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Publication Date : 03-09-2012
On her overseas trips, Kim Chongsatitwatana reads "chick lit" on her Amazon Kindle. Back in her office, she uploads dozens of manuscript submissions in PDF format onto her Sony e-reader. These have been sent in by e-mail by a young crop of aspiring novelists.
At home, Kim puts away her Kindle and iPad and snuggles up with a paper novel. She runs Nanmee Books, which has published some of Thailand's biggest best-sellers, including over a million copies of the Thai translation of the Harry Potter books. While the main focus for Nanmee remains old-fashioned paper books, Kim has a few e-books to launch.
She is one of roughly 1.5 million Thais who flip the pages on electronic devices - a small world of bookworms, but one full of potential.
Despite the growing awareness of digital content, the e-book fervour has yet to come of age in this country. Most Thai publishers only welcome the e-book trend half-heartedly. Their apprehension is quite reasonable - cheaper e-books might make it more difficult to sell struggling paper editions.
Nanmee has 121 e-books in its catalogue. These include old and new works by top Thai novelists and short-story writers such as Praphassorn Sevikul, Prachakom Lunachai and Naruchaj Muenjaingam, plus recent award-winning Thai-language titles and even Thai translations of Philip Pullman's "His Dark Materials" trilogy.
"I'm thinking about publishing e-book versions of titles already out of print," Kim said.still in infancy.
She believes e-books have potential, but sales are limited. That's because the e-book business is still in its infancy in Thailand where e-reader devices are still unaffordable and not fit for reading.
"Most devices don't have non-glaring screens. Still most people don't use e-readers to read books, but to access social-media websites such as Facebook," Kim says.
Emerging e-book markets represent at best one per cent of the overall book market. The growth is steady, but slow. Online booksellers reckon e-readers are here to stay so they want to tap the e-book business further. They believe digital publishing is the way to the future because e-readers will eventually become more affordable and drive demand for e-books.
When it comes to e-book formats, the trend is moving towards the "open" rather than the "closed" system, said Leslie Hulse, senior vice president of HarperCollins in New York, who was in Bangkok recently to discuss the digital impact on traditional book publishing.
The open system means you buy an e-book once and read it everywhere - on Kindle, PC, Mac, iPhone, iPad, BlackBerry and Android devices. The closed system limits you to reading only on Kindle and or devices equipped with the Amazon app.
The main online bookstores in Thailand are AIS and B2S. AIS claims to be the country's largest online bookstore, which, together with B2S and several others, runs on Ookbee, the country's most popular digital-publication platform.
Other online bookstores include Se-Ed, True, Nai-In and Asia Books.
AIS boasts more than 300,000 e-book downloads per month while B2S and Asia Books get 70,000 and 100 downloads per month respectively. Asia Books has the most e-book titles at 700,000, including 800 to 1,000 Thai titles. AIS boasts 2,000 titles in contrast to the 6,000 at B2S.
Best-sellers are mostly Thai men's magazines and the Thai translation of Steve Jobs's biography, says Pratthana Leelapanang, AIS vice president for value-added service business. AIS boasts 33 million smart-phone users, and about 17 per cent of them use e-readers, with half of them reading e-books.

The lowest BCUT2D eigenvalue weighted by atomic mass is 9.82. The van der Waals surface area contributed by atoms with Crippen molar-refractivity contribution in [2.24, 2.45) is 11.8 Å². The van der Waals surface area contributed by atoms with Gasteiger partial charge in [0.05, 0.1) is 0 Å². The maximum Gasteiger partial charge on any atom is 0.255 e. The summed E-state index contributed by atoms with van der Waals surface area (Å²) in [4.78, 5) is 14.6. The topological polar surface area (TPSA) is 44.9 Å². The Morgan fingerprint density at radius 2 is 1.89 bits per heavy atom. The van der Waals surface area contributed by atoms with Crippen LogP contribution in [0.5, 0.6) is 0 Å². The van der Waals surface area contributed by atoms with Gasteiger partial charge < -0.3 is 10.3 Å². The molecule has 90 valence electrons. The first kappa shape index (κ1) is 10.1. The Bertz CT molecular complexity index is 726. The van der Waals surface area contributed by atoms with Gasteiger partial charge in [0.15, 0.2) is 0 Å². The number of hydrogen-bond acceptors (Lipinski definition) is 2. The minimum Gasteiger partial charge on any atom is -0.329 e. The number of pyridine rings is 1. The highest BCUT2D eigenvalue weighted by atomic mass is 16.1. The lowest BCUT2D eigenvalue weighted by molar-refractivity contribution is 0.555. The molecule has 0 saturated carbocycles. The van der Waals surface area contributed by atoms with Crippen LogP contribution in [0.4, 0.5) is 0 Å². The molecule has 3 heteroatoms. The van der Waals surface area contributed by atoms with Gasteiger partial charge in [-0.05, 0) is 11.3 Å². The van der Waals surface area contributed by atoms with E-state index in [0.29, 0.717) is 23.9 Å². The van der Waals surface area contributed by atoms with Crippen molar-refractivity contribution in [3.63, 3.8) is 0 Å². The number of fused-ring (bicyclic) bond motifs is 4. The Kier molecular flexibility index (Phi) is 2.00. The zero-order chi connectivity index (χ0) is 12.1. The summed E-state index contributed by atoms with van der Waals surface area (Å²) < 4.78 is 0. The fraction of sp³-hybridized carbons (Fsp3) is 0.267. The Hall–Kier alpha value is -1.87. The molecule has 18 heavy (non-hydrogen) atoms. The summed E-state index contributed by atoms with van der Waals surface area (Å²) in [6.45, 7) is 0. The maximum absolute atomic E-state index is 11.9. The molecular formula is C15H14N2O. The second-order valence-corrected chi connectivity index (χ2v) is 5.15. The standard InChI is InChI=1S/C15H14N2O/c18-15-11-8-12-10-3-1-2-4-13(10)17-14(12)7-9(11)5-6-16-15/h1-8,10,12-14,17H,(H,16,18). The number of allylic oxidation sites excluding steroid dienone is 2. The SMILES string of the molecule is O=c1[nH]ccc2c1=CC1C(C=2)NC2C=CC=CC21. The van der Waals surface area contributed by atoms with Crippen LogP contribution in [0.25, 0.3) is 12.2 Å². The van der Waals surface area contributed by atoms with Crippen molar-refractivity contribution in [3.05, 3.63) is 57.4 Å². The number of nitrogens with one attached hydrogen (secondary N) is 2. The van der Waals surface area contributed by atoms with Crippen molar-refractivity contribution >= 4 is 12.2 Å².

"I see the upward trend in the sales of e-books despite the fact that e-book sales represent one per cent of overall book sales. We focus on e-book sales only and don't try to be like Amazon, which also sells physical books. I'm hoping to stock up to 100,000 e-books in the future," says Pratthana.
Pratthana is optimistic that more customers will take to e-readers, even though the devices are not cheap.
E-book sales are rising consistently at B2S. When the company opened its online bookstore last November, its e-book revenue was 400,000 baht per month. Now it earns 2 million baht a month, mainly thanks to magazines.
"E-magazines sell better than e-books," says Jutharath Wongsuwan, B2S's vice president in charge of marketing.
Jutharath expects to see revenue of 50 million baht in e-book sales next year, up from 20 million baht this year. But that's still a fraction of annual paper book sales, which stand at around 800 million baht.
"E-books don't have a major impact on our book-selling business because it represents just one per cent," the B2S exec said.
To boost e-book sales, Jutharath plans to offer significant out-of-print Thai novels in e-book format only. These will include such well-known works as "Khoo Kam" by Thommayantree. B2S also plans to offer e-book titles in English.
"People buy e-books because they are on average 30 per cent cheaper than paper versions," notes Jutharath.
Sales of e-book titles in English are trailing behind Thai e-books.
Asia Books' managing director, Sirote Jiraprayon, reports that his online bookstore has 100 downloads per month, up from around 20 to 30 downloads a month last year. This is despite his online bookstore having the country's largest e-book selection of 700,000 titles from about 600 publishers. Best-sellers are fiction and as well as non-fiction, like business and academic titles, and are 30 per cent cheaper than paper versions. Of Asia Books' 150,000 registered members, 10 per cent are e-book readers.
For a healthy e-book future, Thailand needs stricter copyright protection, says Sirote of Asia Books.
Hulse of HarperCollins agrees. "Risk is highest per capita in Southeast Asia and South America. What we need is a strengthening of the copyright law."